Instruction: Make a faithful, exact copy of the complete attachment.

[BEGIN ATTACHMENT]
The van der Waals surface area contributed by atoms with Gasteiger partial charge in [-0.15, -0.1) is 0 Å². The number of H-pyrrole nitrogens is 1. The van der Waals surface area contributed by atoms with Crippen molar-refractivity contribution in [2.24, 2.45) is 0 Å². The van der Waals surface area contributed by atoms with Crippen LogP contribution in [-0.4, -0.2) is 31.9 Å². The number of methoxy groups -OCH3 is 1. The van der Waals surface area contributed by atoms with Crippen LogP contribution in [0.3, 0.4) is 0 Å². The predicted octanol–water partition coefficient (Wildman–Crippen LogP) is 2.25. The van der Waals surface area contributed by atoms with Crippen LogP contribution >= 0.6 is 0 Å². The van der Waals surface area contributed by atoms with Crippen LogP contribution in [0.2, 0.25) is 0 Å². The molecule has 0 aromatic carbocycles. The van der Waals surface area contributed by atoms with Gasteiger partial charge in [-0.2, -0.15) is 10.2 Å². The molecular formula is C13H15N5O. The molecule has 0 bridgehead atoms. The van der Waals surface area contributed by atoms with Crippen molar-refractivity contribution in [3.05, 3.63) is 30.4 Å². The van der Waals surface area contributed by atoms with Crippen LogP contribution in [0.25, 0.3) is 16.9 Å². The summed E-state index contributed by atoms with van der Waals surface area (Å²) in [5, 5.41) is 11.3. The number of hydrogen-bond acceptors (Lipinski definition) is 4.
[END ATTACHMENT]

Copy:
The van der Waals surface area contributed by atoms with Gasteiger partial charge in [-0.15, -0.1) is 0 Å². The number of H-pyrrole nitrogens is 1. The van der Waals surface area contributed by atoms with Crippen molar-refractivity contribution in [2.24, 2.45) is 0 Å². The van der Waals surface area contributed by atoms with Crippen LogP contribution in [-0.4, -0.2) is 31.9 Å². The number of methoxy groups -OCH3 is 1. The van der Waals surface area contributed by atoms with Crippen LogP contribution in [0.3, 0.4) is 0 Å². The predicted octanol–water partition coefficient (Wildman–Crippen LogP) is 2.25. The van der Waals surface area contributed by atoms with Crippen LogP contribution >= 0.6 is 0 Å². The van der Waals surface area contributed by atoms with Crippen LogP contribution in [0.2, 0.25) is 0 Å². The molecule has 0 aromatic carbocycles. The van der Waals surface area contributed by atoms with Gasteiger partial charge in [-0.2, -0.15) is 10.2 Å². The molecular formula is C13H15N5O. The molecule has 0 bridgehead atoms. The van der Waals surface area contributed by atoms with Crippen molar-refractivity contribution in [3.05, 3.63) is 30.4 Å². The van der Waals surface area contributed by atoms with Crippen LogP contribution in [0.25, 0.3) is 16.9 Å². The summed E-state index contributed by atoms with van der Waals surface area (Å²) in [5, 5.41) is 11.3. The number of hydrogen-bond acceptors (Lipinski definition) is 4.